The Triumph Of Indian Democracy


The recently concluded elections of 2024 in India clearly indicate that the people of a country with democratic values ingrained through several revolts against suppression have the strength to defy any form of oppression time after time. The outcome of this election is more a victory for the Bharatiya Janata Party (BJP) and not for Narendra Modi, who has often been portrayed as the brand ambassador of the BJP. Modi, as expected, is back as the PM of India for the third time. He has made history, but not as expected. His victory was anticipated to come with an overwhelming majority, but with the winds blowing against him in recent months, the electorate changed that and gave him the government but with a stronger opposition.

A series of speeches and remarks made by him invoked the people to revolt and support his opposition in places where there were speculations that the BJP would win. This led to an increase in seats for the opposition, making their presence in parliament stronger than in the last two terms. In a democracy, a strong opposition is as important as a corruption-free government that can drive the country and the electorate towards development. The Indian people have sent a message to politicians and the private sector. Indian political leaders and the ever-growing industry and business tycoons need to unpack this message and ensure that the country's progress benefits every citizen, not just a small percentage of the population or one religion. 

Fastest growing economy

As one of the fastest-growing economies, India should also consider the economic growth and progress of its neighbours to establish regional stability. However, looking at the swearing-in of the third Modi government, it seems both the foreign policy and inclusive strategy of India need improvement. The list of ministers sworn in doesn’t look very inclusive, with just one Cabinet and one State female ministers. On the other hand, the omission of Pakistan from the invitees list goes against the openness that India is expected to have. 

A robust and vigilant opposition can enforce checks and balances on the government. The most important task is to provide more space for civil society to raise their voices for the rights of the people and for the press to exercise their freedom without being influenced by business tycoons or protected by the government. 

During the last two terms when the BJP-led coalition ruled, it was observed that civil society space was shrinking and press freedom was under attack. In the recently concluded election, the Indian electorate sent several messages that both the Modi-led government and the opposition need to reflect on carefully. A majority of the Uttar Pradesh votes were expected to go to the BJP, but in contrast, the Samajwadi Party (SP),, led by Akhilesh Yadav with his Pichhre (backward), Dalit, and Alpasankhyak (minorities)  (PDA) campaign emerged victorious. This proved that the BJP or any other political party should not take for granted that the people will be swayed without considering what they want for their future.

The fanfare conducted by the Modi government during the consecration of a Ram Temple in Ayodhya, led by the PM of one of the biggest secular democratic countries on earth, actually went against their election campaign. It succeeded in doing a reality check where the people were awakened, resulting in poor election results in UP and losing the seat in the constituency where the Ram Temple is located. This clearly shows that voters can distinguish between their religious beliefs and political choices.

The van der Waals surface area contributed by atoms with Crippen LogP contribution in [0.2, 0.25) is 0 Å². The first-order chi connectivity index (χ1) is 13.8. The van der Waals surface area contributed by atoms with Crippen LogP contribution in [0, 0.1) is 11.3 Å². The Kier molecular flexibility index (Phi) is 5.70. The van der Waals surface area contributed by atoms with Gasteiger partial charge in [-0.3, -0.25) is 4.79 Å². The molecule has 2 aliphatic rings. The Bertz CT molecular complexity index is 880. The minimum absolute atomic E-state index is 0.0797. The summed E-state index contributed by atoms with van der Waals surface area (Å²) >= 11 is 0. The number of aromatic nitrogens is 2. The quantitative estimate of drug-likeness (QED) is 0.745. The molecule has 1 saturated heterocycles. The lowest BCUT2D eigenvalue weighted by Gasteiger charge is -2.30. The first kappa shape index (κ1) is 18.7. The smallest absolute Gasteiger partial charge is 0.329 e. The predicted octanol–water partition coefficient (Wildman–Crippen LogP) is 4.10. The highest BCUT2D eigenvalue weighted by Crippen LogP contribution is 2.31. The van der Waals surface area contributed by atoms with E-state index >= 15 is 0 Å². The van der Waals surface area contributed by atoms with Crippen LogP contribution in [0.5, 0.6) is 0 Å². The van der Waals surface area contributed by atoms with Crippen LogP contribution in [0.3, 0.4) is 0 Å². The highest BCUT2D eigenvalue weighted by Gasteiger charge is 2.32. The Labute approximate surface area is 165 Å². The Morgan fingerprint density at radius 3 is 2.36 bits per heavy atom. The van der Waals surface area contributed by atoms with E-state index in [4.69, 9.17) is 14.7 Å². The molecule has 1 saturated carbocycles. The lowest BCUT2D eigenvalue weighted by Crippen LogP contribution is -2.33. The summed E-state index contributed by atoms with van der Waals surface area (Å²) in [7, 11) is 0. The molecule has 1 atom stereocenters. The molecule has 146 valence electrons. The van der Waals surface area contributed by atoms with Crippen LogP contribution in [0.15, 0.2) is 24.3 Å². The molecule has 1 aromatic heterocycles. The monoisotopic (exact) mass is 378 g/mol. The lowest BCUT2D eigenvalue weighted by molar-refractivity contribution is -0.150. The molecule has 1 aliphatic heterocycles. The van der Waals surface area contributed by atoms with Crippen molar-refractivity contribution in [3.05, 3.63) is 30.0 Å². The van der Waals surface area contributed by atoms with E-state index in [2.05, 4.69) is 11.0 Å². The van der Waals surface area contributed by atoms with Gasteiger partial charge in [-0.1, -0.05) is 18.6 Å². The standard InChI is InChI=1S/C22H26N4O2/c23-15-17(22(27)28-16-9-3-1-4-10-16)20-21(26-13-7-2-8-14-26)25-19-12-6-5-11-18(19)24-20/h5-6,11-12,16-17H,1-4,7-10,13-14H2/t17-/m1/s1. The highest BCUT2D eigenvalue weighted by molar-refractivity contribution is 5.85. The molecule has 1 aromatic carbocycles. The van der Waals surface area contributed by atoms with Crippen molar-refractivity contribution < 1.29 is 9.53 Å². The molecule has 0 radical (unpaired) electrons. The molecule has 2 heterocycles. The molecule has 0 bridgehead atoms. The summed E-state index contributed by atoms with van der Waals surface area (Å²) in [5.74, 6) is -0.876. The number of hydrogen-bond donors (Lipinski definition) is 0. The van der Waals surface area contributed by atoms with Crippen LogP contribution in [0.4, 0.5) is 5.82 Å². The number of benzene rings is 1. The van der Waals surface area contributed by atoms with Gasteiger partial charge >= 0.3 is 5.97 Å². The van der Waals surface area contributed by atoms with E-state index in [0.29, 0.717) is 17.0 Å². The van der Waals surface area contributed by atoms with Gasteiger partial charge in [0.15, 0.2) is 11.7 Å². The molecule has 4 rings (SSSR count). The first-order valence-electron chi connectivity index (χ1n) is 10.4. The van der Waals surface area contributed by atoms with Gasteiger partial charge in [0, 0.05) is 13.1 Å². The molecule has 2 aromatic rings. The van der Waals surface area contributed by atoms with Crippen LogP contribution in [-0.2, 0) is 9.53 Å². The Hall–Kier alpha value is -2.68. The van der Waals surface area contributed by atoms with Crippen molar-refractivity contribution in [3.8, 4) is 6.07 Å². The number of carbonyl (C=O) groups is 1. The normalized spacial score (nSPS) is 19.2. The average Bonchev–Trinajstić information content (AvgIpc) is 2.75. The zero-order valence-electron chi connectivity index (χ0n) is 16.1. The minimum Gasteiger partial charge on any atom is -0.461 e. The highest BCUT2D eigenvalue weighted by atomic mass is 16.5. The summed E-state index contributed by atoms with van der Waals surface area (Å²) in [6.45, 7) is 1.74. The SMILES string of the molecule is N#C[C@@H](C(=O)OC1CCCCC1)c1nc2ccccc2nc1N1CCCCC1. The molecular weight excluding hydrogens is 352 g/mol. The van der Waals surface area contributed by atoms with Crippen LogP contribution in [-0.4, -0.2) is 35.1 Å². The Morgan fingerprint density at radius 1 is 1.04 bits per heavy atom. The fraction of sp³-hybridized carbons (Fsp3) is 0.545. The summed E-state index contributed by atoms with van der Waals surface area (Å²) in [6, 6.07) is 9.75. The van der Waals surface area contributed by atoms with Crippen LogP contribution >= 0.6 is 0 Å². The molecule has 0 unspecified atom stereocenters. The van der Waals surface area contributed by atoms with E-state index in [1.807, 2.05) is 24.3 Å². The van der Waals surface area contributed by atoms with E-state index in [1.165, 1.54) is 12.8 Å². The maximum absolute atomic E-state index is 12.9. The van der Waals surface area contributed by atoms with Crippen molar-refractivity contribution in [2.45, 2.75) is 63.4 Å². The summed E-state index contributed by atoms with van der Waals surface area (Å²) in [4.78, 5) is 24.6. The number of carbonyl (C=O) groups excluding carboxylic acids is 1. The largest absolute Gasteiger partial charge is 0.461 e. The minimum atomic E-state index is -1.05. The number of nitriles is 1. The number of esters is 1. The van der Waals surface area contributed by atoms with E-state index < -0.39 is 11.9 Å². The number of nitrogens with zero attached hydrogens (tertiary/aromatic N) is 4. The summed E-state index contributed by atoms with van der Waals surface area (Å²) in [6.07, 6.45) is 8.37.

India is a country with diversity that suits its humongous population. Language, culture, tradition, and religion are as varied as their geography and terrain. The fact that the BJP increased seats in South India and opened an account in Kerala also gives the message that the Indian people, from the north to the tip at Kanyakumari, respect diversity and want to progress in union. This year’s election results in South India conveyed that although regional and language issues are very important to them, they can rise above that to have a more inclusive political landscape.

These are just a few snippets of the 2024 Indian elections that need to be reflected on by the BJP, the National India Congress and other political parties and leaders. It is also an interesting coincidence that in Nepal, the first political party given the chance to rule the country after the restoration of democracy in 1990, has fallen back a lot in the people's respect. After several rounds of forming and breaking governments, the political parties and their leaders have been questioned by the people on why they have not been able to rise above their petty personal and party interests. 

Self-assumed declarations

Political parties and leaders, no matter where they are from, Nepal or India, need to remember just one basic fact: they are where they are because of their electorates, to develop their nation and to make provisions for all citizens to live a life of dignity. The BJP now needs to seriously reflect on the series of self-assumed declarations and remarks they made, assuming certain leaders could be gods and that the people would give them votes no matter what they said or did. 

During the last two terms, it was seen that mostly Modi and his Home Minister Amit Shah ran the government and party. It is now important to ensure that other leaders within the BJP have a say and move towards a strategy with their coalition partners not only for the proper development of India but also to pave paths for major improvements in foreign policy in South Asia.

(Sharma is a senior journalist and women's rights advocate. Twitter handle: @NamrataSharmaP)

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